callout_init_mp man page on DragonFly

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CALLOUT(9)		 BSD Kernel Developer's Manual		    CALLOUT(9)

     callout_init, callout_init_mp, callout_reset, callout_stop,
     callout_active, callout_pending, callout_deactivate — execute a function
     after a specified length of time

     #include <sys/types.h>
     #include <sys/systm.h>

     typedef void timeout_t (void *);

     callout_init(struct callout *c);

     callout_init_mp(struct callout *c);

     callout_reset(struct callout *c, int ticks, timeout_t *func, void *arg);

     callout_stop(struct callout *c);

     callout_active(struct callout *c);

     callout_pending(struct callout *c);

     callout_deactivate(struct callout *c);

     The callout facility provides a mechanism to execute a function at a
     given time.  The timer is based on the hardclock timer which ticks hz
     times per second.

     Clients of the callout facility are responsible for providing pre-allo‐
     cated callout structures, or “handles”.  The callout facility replaces
     the historic BSD functions timeout() and untimeout().

     The callout_init() function initializes the callout handle c so it can be
     passed to callout_stop() or callout_reset() without any side effects.
     The MP version of this function, callout_init_mp(), requires that the
     callback function installed by callout_reset() be MP safe.

     The callout_reset() function resets and starts the timer associated with
     the callout handle c.  When the timer expires after ticks/hz seconds, the
     function specified by func will be called with the argument arg.

     The function callout_stop() cancels the callout associated with the call‐
     out handle c if it is currently pending.  It is safe to call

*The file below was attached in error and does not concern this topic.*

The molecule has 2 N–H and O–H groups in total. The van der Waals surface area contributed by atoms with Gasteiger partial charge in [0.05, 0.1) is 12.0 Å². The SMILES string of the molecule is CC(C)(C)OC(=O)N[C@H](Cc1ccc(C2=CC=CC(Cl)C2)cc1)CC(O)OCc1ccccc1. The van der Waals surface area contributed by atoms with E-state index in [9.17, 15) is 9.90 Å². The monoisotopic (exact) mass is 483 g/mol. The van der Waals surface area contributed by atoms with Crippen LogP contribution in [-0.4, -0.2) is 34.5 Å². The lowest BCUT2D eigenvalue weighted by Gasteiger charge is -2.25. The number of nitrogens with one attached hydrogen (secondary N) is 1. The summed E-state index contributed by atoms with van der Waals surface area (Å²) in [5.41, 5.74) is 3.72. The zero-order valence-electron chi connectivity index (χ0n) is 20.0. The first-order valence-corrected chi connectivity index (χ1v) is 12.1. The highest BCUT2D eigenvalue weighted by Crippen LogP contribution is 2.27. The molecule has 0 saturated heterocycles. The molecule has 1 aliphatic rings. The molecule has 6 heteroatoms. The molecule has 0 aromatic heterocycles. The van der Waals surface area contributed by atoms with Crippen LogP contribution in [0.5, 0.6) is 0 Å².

callout_stop() on a callout that is not pending, so long as it is ini‐
     tialized.	If the callout is not set, has already been serviced or is
     currently being serviced, then zero will be returned.

     The callout_pending() macro tests if the callout handle c is pending.  A
     pending callout is one that has been started and whose function has not
     yet been called.

     The callout_active() macro returns true if a timer has been started but
     not explicitly stopped, even if it has already fired.

     The callout_deactivate() macro deactivates the specified callout c.

     The callout_active(), callout_pending() and callout_deactivate() macros
     may only be used when the state of the callout structure is stable, mean‐
     ing from within the callback function or after the callback function has
     been called but the timer has not yet been reset.

     The callout_stop() function and the callout_pending() macro return non-
     zero if the callout is still pending or zero otherwise.  The
     callout_active() macro returns non-zero if the callout is active or zero

BSD			       November 14, 2007			   BSD

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